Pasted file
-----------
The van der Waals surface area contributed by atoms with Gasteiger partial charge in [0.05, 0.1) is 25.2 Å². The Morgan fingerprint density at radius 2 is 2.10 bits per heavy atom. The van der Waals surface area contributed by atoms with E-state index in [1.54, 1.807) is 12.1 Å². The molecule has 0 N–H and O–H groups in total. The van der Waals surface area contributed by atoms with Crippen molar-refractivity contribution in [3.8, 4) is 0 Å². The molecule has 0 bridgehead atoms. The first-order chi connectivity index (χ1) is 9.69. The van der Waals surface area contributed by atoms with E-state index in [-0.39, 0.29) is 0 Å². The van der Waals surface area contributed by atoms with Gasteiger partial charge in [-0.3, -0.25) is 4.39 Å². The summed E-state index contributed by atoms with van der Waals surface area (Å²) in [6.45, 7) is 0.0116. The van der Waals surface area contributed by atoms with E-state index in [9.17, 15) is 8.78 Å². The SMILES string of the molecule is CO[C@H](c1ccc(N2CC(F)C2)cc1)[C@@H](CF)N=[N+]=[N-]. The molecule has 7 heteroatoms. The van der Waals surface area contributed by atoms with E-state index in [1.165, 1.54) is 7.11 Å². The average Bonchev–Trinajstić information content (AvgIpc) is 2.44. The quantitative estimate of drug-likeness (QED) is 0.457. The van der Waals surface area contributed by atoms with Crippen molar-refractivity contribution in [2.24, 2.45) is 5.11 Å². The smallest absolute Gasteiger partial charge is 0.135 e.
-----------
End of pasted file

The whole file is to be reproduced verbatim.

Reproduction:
The van der Waals surface area contributed by atoms with Gasteiger partial charge in [0.05, 0.1) is 25.2 Å². The Morgan fingerprint density at radius 2 is 2.10 bits per heavy atom. The van der Waals surface area contributed by atoms with E-state index in [1.54, 1.807) is 12.1 Å². The molecule has 0 N–H and O–H groups in total. The van der Waals surface area contributed by atoms with Crippen molar-refractivity contribution in [3.8, 4) is 0 Å². The molecule has 0 bridgehead atoms. The first-order chi connectivity index (χ1) is 9.69. The van der Waals surface area contributed by atoms with E-state index in [-0.39, 0.29) is 0 Å². The van der Waals surface area contributed by atoms with Gasteiger partial charge in [-0.3, -0.25) is 4.39 Å². The summed E-state index contributed by atoms with van der Waals surface area (Å²) in [6.45, 7) is 0.0116. The van der Waals surface area contributed by atoms with E-state index in [9.17, 15) is 8.78 Å². The SMILES string of the molecule is CO[C@H](c1ccc(N2CC(F)C2)cc1)[C@@H](CF)N=[N+]=[N-]. The molecule has 7 heteroatoms. The van der Waals surface area contributed by atoms with E-state index in [1.165, 1.54) is 7.11 Å². The average Bonchev–Trinajstić information content (AvgIpc) is 2.44. The quantitative estimate of drug-likeness (QED) is 0.457. The van der Waals surface area contributed by atoms with Crippen molar-refractivity contribution in [2.24, 2.45) is 5.11 Å². The smallest absolute Gasteiger partial charge is 0.135 e.